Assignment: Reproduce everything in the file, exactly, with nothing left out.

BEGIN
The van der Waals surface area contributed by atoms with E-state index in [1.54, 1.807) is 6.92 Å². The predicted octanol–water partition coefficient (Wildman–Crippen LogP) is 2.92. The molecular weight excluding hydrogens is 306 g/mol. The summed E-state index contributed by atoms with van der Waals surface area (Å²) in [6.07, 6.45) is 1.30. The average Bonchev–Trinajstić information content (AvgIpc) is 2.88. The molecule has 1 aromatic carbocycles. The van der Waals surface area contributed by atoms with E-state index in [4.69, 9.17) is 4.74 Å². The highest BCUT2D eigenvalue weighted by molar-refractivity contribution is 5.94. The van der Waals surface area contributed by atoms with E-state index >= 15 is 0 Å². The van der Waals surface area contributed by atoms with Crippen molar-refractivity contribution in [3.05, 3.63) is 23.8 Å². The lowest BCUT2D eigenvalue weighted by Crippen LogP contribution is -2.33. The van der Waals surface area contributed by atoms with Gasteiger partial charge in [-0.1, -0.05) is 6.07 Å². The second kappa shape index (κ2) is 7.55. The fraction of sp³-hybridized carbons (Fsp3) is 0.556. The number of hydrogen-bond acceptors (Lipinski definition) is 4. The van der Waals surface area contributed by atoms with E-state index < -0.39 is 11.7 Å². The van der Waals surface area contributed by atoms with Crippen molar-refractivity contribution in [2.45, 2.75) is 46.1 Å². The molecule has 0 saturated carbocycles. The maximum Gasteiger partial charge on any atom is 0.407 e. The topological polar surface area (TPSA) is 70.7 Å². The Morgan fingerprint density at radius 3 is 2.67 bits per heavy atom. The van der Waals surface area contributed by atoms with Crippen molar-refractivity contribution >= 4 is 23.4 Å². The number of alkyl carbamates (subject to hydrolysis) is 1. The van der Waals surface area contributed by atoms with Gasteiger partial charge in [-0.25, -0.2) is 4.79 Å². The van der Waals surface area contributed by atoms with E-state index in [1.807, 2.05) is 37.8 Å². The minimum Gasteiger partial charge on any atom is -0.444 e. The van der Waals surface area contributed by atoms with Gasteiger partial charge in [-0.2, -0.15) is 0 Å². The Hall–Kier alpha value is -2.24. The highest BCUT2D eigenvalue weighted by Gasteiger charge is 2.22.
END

The van der Waals surface area contributed by atoms with E-state index in [1.54, 1.807) is 6.92 Å². The predicted octanol–water partition coefficient (Wildman–Crippen LogP) is 2.92. The molecular weight excluding hydrogens is 306 g/mol. The summed E-state index contributed by atoms with van der Waals surface area (Å²) in [6.07, 6.45) is 1.30. The average Bonchev–Trinajstić information content (AvgIpc) is 2.88. The molecule has 1 aromatic carbocycles. The van der Waals surface area contributed by atoms with E-state index in [4.69, 9.17) is 4.74 Å². The highest BCUT2D eigenvalue weighted by molar-refractivity contribution is 5.94. The van der Waals surface area contributed by atoms with E-state index >= 15 is 0 Å². The van der Waals surface area contributed by atoms with Crippen molar-refractivity contribution in [3.05, 3.63) is 23.8 Å². The lowest BCUT2D eigenvalue weighted by Crippen LogP contribution is -2.33. The van der Waals surface area contributed by atoms with Gasteiger partial charge in [-0.1, -0.05) is 6.07 Å². The second kappa shape index (κ2) is 7.55. The fraction of sp³-hybridized carbons (Fsp3) is 0.556. The number of hydrogen-bond acceptors (Lipinski definition) is 4. The van der Waals surface area contributed by atoms with E-state index < -0.39 is 11.7 Å². The van der Waals surface area contributed by atoms with Crippen molar-refractivity contribution in [2.45, 2.75) is 46.1 Å². The molecule has 0 saturated carbocycles. The maximum Gasteiger partial charge on any atom is 0.407 e. The topological polar surface area (TPSA) is 70.7 Å². The Morgan fingerprint density at radius 3 is 2.67 bits per heavy atom. The van der Waals surface area contributed by atoms with Crippen molar-refractivity contribution >= 4 is 23.4 Å². The number of alkyl carbamates (subject to hydrolysis) is 1. The van der Waals surface area contributed by atoms with Gasteiger partial charge in [-0.25, -0.2) is 4.79 Å². The van der Waals surface area contributed by atoms with E-state index in [1.807, 2.05) is 37.8 Å². The minimum Gasteiger partial charge on any atom is -0.444 e. The van der Waals surface area contributed by atoms with Gasteiger partial charge in [-0.2, -0.15) is 0 Å². The Hall–Kier alpha value is -2.24. The highest BCUT2D eigenvalue weighted by Gasteiger charge is 2.22.